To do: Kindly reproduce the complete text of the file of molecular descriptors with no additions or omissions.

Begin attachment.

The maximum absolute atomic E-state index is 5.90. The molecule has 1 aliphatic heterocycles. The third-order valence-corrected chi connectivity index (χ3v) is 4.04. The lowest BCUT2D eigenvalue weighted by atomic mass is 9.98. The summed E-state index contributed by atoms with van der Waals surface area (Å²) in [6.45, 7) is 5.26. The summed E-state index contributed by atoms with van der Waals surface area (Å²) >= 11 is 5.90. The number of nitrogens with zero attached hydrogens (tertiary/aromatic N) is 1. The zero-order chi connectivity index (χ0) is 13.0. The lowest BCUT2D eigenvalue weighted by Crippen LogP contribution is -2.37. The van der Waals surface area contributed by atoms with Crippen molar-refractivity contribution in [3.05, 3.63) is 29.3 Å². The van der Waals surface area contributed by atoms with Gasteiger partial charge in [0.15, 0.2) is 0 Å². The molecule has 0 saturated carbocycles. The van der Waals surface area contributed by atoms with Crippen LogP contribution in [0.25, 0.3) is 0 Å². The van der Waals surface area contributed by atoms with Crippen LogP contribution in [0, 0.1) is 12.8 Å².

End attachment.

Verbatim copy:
The maximum absolute atomic E-state index is 5.90. The molecule has 1 aliphatic heterocycles. The third-order valence-corrected chi connectivity index (χ3v) is 4.04. The lowest BCUT2D eigenvalue weighted by atomic mass is 9.98. The summed E-state index contributed by atoms with van der Waals surface area (Å²) in [6.45, 7) is 5.26. The summed E-state index contributed by atoms with van der Waals surface area (Å²) >= 11 is 5.90. The number of nitrogens with zero attached hydrogens (tertiary/aromatic N) is 1. The zero-order chi connectivity index (χ0) is 13.0. The lowest BCUT2D eigenvalue weighted by Crippen LogP contribution is -2.37. The van der Waals surface area contributed by atoms with Crippen molar-refractivity contribution in [3.05, 3.63) is 29.3 Å². The van der Waals surface area contributed by atoms with Gasteiger partial charge in [0.15, 0.2) is 0 Å². The molecule has 0 saturated carbocycles. The van der Waals surface area contributed by atoms with Crippen LogP contribution in [0.25, 0.3) is 0 Å². The van der Waals surface area contributed by atoms with Crippen LogP contribution in [0, 0.1) is 12.8 Å².